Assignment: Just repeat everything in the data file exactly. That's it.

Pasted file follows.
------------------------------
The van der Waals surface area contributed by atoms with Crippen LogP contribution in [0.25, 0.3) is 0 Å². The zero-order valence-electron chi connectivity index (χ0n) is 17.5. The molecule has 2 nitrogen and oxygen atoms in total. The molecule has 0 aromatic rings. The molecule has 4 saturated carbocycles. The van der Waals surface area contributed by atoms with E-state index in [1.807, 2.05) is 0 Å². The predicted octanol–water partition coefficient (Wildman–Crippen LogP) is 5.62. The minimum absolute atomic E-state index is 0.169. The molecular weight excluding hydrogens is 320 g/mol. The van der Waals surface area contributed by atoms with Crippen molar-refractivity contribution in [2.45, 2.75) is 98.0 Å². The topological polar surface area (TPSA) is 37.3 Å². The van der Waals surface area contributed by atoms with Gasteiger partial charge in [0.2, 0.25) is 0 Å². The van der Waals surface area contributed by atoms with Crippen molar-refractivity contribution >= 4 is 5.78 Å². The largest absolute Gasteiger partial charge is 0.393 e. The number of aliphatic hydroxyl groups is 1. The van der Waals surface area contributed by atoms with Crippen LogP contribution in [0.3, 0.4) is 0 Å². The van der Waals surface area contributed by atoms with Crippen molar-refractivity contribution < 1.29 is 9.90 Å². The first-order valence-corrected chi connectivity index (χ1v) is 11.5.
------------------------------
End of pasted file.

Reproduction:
The van der Waals surface area contributed by atoms with Crippen LogP contribution in [0.25, 0.3) is 0 Å². The zero-order valence-electron chi connectivity index (χ0n) is 17.5. The molecule has 2 nitrogen and oxygen atoms in total. The molecule has 0 aromatic rings. The molecule has 4 saturated carbocycles. The van der Waals surface area contributed by atoms with E-state index in [1.807, 2.05) is 0 Å². The predicted octanol–water partition coefficient (Wildman–Crippen LogP) is 5.62. The minimum absolute atomic E-state index is 0.169. The molecular weight excluding hydrogens is 320 g/mol. The van der Waals surface area contributed by atoms with Crippen molar-refractivity contribution in [2.45, 2.75) is 98.0 Å². The topological polar surface area (TPSA) is 37.3 Å². The van der Waals surface area contributed by atoms with Gasteiger partial charge in [0.2, 0.25) is 0 Å². The van der Waals surface area contributed by atoms with Crippen molar-refractivity contribution >= 4 is 5.78 Å². The largest absolute Gasteiger partial charge is 0.393 e. The number of aliphatic hydroxyl groups is 1. The van der Waals surface area contributed by atoms with Crippen LogP contribution in [0.3, 0.4) is 0 Å². The van der Waals surface area contributed by atoms with Crippen molar-refractivity contribution < 1.29 is 9.90 Å². The first-order valence-corrected chi connectivity index (χ1v) is 11.5.